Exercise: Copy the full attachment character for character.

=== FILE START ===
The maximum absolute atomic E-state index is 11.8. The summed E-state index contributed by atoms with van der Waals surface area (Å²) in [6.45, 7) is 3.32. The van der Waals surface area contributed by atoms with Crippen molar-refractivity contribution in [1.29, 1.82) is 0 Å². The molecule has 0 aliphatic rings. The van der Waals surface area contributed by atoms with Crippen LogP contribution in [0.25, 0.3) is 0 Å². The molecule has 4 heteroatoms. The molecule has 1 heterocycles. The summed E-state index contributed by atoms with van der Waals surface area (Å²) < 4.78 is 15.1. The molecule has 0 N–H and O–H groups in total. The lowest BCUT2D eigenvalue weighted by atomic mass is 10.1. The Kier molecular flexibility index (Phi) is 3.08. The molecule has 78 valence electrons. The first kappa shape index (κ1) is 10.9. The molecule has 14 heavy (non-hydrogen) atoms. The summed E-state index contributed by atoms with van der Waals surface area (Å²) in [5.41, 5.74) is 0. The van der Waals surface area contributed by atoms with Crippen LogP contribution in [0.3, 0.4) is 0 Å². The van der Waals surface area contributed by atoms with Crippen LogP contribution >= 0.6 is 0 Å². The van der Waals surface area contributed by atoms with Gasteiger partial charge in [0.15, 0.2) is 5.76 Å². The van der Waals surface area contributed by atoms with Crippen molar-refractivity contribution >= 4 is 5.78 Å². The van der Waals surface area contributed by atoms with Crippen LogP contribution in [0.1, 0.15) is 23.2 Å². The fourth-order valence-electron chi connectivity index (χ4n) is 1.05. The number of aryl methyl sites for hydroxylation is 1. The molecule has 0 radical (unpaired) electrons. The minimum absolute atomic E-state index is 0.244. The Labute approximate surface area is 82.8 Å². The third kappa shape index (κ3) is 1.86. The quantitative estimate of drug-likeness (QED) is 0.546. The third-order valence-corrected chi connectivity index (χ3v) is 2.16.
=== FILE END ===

The maximum absolute atomic E-state index is 11.8. The summed E-state index contributed by atoms with van der Waals surface area (Å²) in [6.45, 7) is 3.32. The van der Waals surface area contributed by atoms with Crippen molar-refractivity contribution in [1.29, 1.82) is 0 Å². The molecule has 0 aliphatic rings. The van der Waals surface area contributed by atoms with Crippen LogP contribution in [0.25, 0.3) is 0 Å². The molecule has 4 heteroatoms. The molecule has 1 heterocycles. The summed E-state index contributed by atoms with van der Waals surface area (Å²) < 4.78 is 15.1. The molecule has 0 N–H and O–H groups in total. The lowest BCUT2D eigenvalue weighted by atomic mass is 10.1. The Kier molecular flexibility index (Phi) is 3.08. The molecule has 78 valence electrons. The first kappa shape index (κ1) is 10.9. The molecule has 14 heavy (non-hydrogen) atoms. The summed E-state index contributed by atoms with van der Waals surface area (Å²) in [5.41, 5.74) is 0. The van der Waals surface area contributed by atoms with Crippen LogP contribution in [0.3, 0.4) is 0 Å². The van der Waals surface area contributed by atoms with Crippen LogP contribution >= 0.6 is 0 Å². The van der Waals surface area contributed by atoms with Gasteiger partial charge in [0.15, 0.2) is 5.76 Å². The van der Waals surface area contributed by atoms with Crippen molar-refractivity contribution >= 4 is 5.78 Å². The van der Waals surface area contributed by atoms with Crippen LogP contribution in [0.1, 0.15) is 23.2 Å². The fourth-order valence-electron chi connectivity index (χ4n) is 1.05. The number of aryl methyl sites for hydroxylation is 1. The molecule has 0 radical (unpaired) electrons. The minimum absolute atomic E-state index is 0.244. The Labute approximate surface area is 82.8 Å². The third kappa shape index (κ3) is 1.86. The quantitative estimate of drug-likeness (QED) is 0.546. The third-order valence-corrected chi connectivity index (χ3v) is 2.16.